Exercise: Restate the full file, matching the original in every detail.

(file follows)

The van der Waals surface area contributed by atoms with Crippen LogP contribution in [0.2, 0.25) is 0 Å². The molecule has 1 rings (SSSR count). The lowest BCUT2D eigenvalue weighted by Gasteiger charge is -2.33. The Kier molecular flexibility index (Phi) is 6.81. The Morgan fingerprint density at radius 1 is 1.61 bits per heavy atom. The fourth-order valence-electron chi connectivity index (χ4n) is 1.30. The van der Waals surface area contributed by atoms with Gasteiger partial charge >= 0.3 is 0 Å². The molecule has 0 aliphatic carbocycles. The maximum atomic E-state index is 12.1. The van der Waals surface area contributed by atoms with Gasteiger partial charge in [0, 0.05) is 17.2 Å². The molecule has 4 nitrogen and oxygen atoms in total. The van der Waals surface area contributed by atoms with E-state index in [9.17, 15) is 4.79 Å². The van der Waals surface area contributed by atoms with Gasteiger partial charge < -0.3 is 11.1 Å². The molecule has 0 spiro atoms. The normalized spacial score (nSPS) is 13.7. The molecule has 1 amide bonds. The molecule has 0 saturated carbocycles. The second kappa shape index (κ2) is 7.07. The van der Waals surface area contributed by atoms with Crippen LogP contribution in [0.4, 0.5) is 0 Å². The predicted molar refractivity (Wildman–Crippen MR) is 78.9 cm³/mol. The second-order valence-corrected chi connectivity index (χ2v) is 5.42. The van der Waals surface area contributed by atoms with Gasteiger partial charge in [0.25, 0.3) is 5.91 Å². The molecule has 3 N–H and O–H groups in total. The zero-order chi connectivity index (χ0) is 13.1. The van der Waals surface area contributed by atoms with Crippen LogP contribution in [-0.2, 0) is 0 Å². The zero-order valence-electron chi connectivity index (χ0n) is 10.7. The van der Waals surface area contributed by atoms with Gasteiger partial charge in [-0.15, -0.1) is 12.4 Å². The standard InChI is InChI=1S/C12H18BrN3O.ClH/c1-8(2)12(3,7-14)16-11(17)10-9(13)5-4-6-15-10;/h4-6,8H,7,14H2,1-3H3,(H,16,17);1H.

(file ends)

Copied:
The van der Waals surface area contributed by atoms with Crippen LogP contribution in [0.2, 0.25) is 0 Å². The molecule has 1 rings (SSSR count). The lowest BCUT2D eigenvalue weighted by Gasteiger charge is -2.33. The Kier molecular flexibility index (Phi) is 6.81. The Morgan fingerprint density at radius 1 is 1.61 bits per heavy atom. The fourth-order valence-electron chi connectivity index (χ4n) is 1.30. The van der Waals surface area contributed by atoms with Gasteiger partial charge >= 0.3 is 0 Å². The molecule has 0 aliphatic carbocycles. The maximum atomic E-state index is 12.1. The van der Waals surface area contributed by atoms with Gasteiger partial charge in [0, 0.05) is 17.2 Å². The molecule has 4 nitrogen and oxygen atoms in total. The van der Waals surface area contributed by atoms with E-state index in [9.17, 15) is 4.79 Å². The van der Waals surface area contributed by atoms with Gasteiger partial charge < -0.3 is 11.1 Å². The molecule has 0 spiro atoms. The normalized spacial score (nSPS) is 13.7. The molecule has 1 amide bonds. The molecule has 0 saturated carbocycles. The second kappa shape index (κ2) is 7.07. The van der Waals surface area contributed by atoms with Crippen LogP contribution in [0.4, 0.5) is 0 Å². The predicted molar refractivity (Wildman–Crippen MR) is 78.9 cm³/mol. The second-order valence-corrected chi connectivity index (χ2v) is 5.42. The van der Waals surface area contributed by atoms with Gasteiger partial charge in [0.25, 0.3) is 5.91 Å². The molecule has 3 N–H and O–H groups in total. The zero-order chi connectivity index (χ0) is 13.1. The van der Waals surface area contributed by atoms with Crippen LogP contribution in [-0.2, 0) is 0 Å². The zero-order valence-electron chi connectivity index (χ0n) is 10.7. The van der Waals surface area contributed by atoms with Gasteiger partial charge in [-0.15, -0.1) is 12.4 Å². The standard InChI is InChI=1S/C12H18BrN3O.ClH/c1-8(2)12(3,7-14)16-11(17)10-9(13)5-4-6-15-10;/h4-6,8H,7,14H2,1-3H3,(H,16,17);1H.